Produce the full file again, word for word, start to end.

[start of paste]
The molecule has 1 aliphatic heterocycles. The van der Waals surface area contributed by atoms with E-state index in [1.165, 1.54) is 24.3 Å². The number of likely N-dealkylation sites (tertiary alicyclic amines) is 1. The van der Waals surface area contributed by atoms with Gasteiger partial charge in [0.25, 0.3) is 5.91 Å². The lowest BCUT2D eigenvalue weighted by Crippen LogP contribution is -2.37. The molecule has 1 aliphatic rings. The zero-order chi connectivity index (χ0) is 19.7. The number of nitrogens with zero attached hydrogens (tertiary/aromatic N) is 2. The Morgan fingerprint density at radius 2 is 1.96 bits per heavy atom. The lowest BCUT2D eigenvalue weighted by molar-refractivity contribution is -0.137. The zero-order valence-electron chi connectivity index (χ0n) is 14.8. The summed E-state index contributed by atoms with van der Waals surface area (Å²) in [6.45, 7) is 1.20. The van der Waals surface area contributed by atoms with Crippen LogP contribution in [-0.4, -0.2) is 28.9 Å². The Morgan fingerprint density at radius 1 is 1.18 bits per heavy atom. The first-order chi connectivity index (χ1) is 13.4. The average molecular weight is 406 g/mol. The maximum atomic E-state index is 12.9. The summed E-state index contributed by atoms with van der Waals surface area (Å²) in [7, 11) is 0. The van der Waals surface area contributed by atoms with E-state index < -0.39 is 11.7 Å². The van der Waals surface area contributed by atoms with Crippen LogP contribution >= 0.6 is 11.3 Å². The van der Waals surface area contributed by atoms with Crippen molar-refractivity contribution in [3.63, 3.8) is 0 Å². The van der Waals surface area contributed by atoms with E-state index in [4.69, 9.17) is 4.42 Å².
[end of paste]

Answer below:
The molecule has 1 aliphatic heterocycles. The van der Waals surface area contributed by atoms with E-state index in [1.165, 1.54) is 24.3 Å². The number of likely N-dealkylation sites (tertiary alicyclic amines) is 1. The van der Waals surface area contributed by atoms with Gasteiger partial charge in [0.25, 0.3) is 5.91 Å². The lowest BCUT2D eigenvalue weighted by Crippen LogP contribution is -2.37. The molecule has 1 aliphatic rings. The zero-order chi connectivity index (χ0) is 19.7. The number of nitrogens with zero attached hydrogens (tertiary/aromatic N) is 2. The Morgan fingerprint density at radius 2 is 1.96 bits per heavy atom. The lowest BCUT2D eigenvalue weighted by molar-refractivity contribution is -0.137. The zero-order valence-electron chi connectivity index (χ0n) is 14.8. The summed E-state index contributed by atoms with van der Waals surface area (Å²) in [6.45, 7) is 1.20. The van der Waals surface area contributed by atoms with Crippen LogP contribution in [-0.4, -0.2) is 28.9 Å². The Morgan fingerprint density at radius 1 is 1.18 bits per heavy atom. The first-order chi connectivity index (χ1) is 13.4. The average molecular weight is 406 g/mol. The maximum atomic E-state index is 12.9. The summed E-state index contributed by atoms with van der Waals surface area (Å²) in [7, 11) is 0. The van der Waals surface area contributed by atoms with E-state index < -0.39 is 11.7 Å². The van der Waals surface area contributed by atoms with Crippen LogP contribution >= 0.6 is 11.3 Å². The van der Waals surface area contributed by atoms with Crippen molar-refractivity contribution in [3.63, 3.8) is 0 Å². The van der Waals surface area contributed by atoms with E-state index in [4.69, 9.17) is 4.42 Å².